New successes with organic pesticides 1
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CTA. 1997. New successes with organic pesticides 1. Spore 69. CTA, Wageningen, The Netherlands.
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New successes with organic pesticides Jatropha curcas, an euphorbiaceous shrub familiar to West African villagers, has been shown to be a very effective pesticide. Jatropha is often planted as a hedge to protect crops: its leaves and fruit are...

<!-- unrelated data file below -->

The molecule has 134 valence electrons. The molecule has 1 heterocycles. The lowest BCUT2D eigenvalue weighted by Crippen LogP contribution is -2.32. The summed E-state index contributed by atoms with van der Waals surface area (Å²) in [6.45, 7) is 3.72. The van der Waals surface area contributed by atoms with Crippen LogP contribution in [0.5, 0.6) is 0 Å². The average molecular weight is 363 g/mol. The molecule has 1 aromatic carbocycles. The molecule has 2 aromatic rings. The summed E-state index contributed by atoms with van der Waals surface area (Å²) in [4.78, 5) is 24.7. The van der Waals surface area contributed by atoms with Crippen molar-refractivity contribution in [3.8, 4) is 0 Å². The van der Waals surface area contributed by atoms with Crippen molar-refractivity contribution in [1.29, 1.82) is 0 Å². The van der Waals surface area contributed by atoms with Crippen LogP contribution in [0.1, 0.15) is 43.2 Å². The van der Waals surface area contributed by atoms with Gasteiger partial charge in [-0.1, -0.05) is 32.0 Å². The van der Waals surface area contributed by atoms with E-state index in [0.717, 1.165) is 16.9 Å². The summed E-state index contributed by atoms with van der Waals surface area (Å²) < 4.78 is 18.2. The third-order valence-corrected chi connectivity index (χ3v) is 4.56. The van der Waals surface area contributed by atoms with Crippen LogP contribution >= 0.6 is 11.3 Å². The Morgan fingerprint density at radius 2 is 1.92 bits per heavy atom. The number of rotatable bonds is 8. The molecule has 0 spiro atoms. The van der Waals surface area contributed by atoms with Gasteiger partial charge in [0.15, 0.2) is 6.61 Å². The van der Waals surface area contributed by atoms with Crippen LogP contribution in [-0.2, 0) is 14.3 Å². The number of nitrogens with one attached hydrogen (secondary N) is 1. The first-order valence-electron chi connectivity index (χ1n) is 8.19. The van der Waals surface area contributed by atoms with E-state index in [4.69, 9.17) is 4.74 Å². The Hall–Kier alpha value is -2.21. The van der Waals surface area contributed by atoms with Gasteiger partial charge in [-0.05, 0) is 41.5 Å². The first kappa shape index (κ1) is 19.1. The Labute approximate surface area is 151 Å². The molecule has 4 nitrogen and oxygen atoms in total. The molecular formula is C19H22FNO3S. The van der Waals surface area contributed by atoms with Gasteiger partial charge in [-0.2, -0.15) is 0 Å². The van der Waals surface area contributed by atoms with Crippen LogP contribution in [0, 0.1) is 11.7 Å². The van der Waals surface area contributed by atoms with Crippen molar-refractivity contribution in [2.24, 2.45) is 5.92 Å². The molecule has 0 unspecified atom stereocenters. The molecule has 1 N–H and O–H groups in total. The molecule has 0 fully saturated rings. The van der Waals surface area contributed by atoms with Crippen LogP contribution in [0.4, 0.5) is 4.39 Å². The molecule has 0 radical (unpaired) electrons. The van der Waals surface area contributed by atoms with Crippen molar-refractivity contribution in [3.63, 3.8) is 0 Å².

New successes with organic pesticides Jatropha curcas, an euphorbiaceous shrub familiar to West African villagers, has been shown to be a very effective pesticide. Jatropha is often planted as a hedge to protect crops: its leaves and fruit are poisonous to livestock, but it is not invasive. It is very drought tolerant, it has medicinal uses and the seeds produce an oil which can be used as a substitute for diesel. The seed has an oil content of 30%, which is easily extracted with simple presses; many villagers in Mali now use the oil to drive stationary engines. In the Philippines, researchers at the Cotton Research and Development Institute have been using jatropha to control boll worm and flower-weevil on cotton. They have also found that it successfully controls other pests such as weevils in stored grains and snails which infest rice paddies. In addition, they are hopeful it might help in the home to control cockroaches and flies. The pesticide can be easily prepared by farmers, either as a spray or as a powder. For use in a knapsack sprayer the oil is extracted from the jatropha seed and mixed with water. The oil is yellow but turns white when mixed with water and forms a uniform suspension that does not clog the spray nozzles. To make the powder, the seeds are simply air dried and then ground very finely. The powder is effective against snails and is being further tested in grain stores. Jatropha has been so successful that consideration is now being given to building a factory to produce the insecticides on a commercial scale. Cotton Research and Development Institute Batac 2906 llocos Norte PHILIPPINES
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